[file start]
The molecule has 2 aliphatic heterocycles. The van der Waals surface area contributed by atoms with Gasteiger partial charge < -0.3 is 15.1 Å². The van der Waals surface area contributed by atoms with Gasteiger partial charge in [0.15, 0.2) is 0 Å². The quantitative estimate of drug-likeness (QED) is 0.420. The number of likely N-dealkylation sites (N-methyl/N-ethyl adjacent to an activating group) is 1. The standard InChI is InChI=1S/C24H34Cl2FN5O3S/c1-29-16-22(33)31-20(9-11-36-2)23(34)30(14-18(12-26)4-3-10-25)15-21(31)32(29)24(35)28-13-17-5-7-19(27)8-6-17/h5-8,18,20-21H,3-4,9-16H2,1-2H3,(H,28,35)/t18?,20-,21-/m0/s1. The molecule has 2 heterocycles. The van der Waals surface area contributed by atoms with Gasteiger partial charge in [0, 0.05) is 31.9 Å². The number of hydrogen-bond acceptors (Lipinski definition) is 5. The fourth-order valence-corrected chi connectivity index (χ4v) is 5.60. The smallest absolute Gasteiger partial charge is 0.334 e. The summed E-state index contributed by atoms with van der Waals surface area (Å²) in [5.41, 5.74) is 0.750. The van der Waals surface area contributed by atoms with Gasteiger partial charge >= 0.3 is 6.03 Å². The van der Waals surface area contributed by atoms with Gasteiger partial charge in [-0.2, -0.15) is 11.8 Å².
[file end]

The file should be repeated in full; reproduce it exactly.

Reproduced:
The molecule has 2 aliphatic heterocycles. The van der Waals surface area contributed by atoms with Gasteiger partial charge < -0.3 is 15.1 Å². The van der Waals surface area contributed by atoms with Gasteiger partial charge in [0.15, 0.2) is 0 Å². The quantitative estimate of drug-likeness (QED) is 0.420. The number of likely N-dealkylation sites (N-methyl/N-ethyl adjacent to an activating group) is 1. The standard InChI is InChI=1S/C24H34Cl2FN5O3S/c1-29-16-22(33)31-20(9-11-36-2)23(34)30(14-18(12-26)4-3-10-25)15-21(31)32(29)24(35)28-13-17-5-7-19(27)8-6-17/h5-8,18,20-21H,3-4,9-16H2,1-2H3,(H,28,35)/t18?,20-,21-/m0/s1. The molecule has 2 heterocycles. The van der Waals surface area contributed by atoms with Gasteiger partial charge in [0, 0.05) is 31.9 Å². The number of hydrogen-bond acceptors (Lipinski definition) is 5. The fourth-order valence-corrected chi connectivity index (χ4v) is 5.60. The smallest absolute Gasteiger partial charge is 0.334 e. The summed E-state index contributed by atoms with van der Waals surface area (Å²) in [5.41, 5.74) is 0.750. The van der Waals surface area contributed by atoms with Gasteiger partial charge >= 0.3 is 6.03 Å². The van der Waals surface area contributed by atoms with Gasteiger partial charge in [-0.2, -0.15) is 11.8 Å².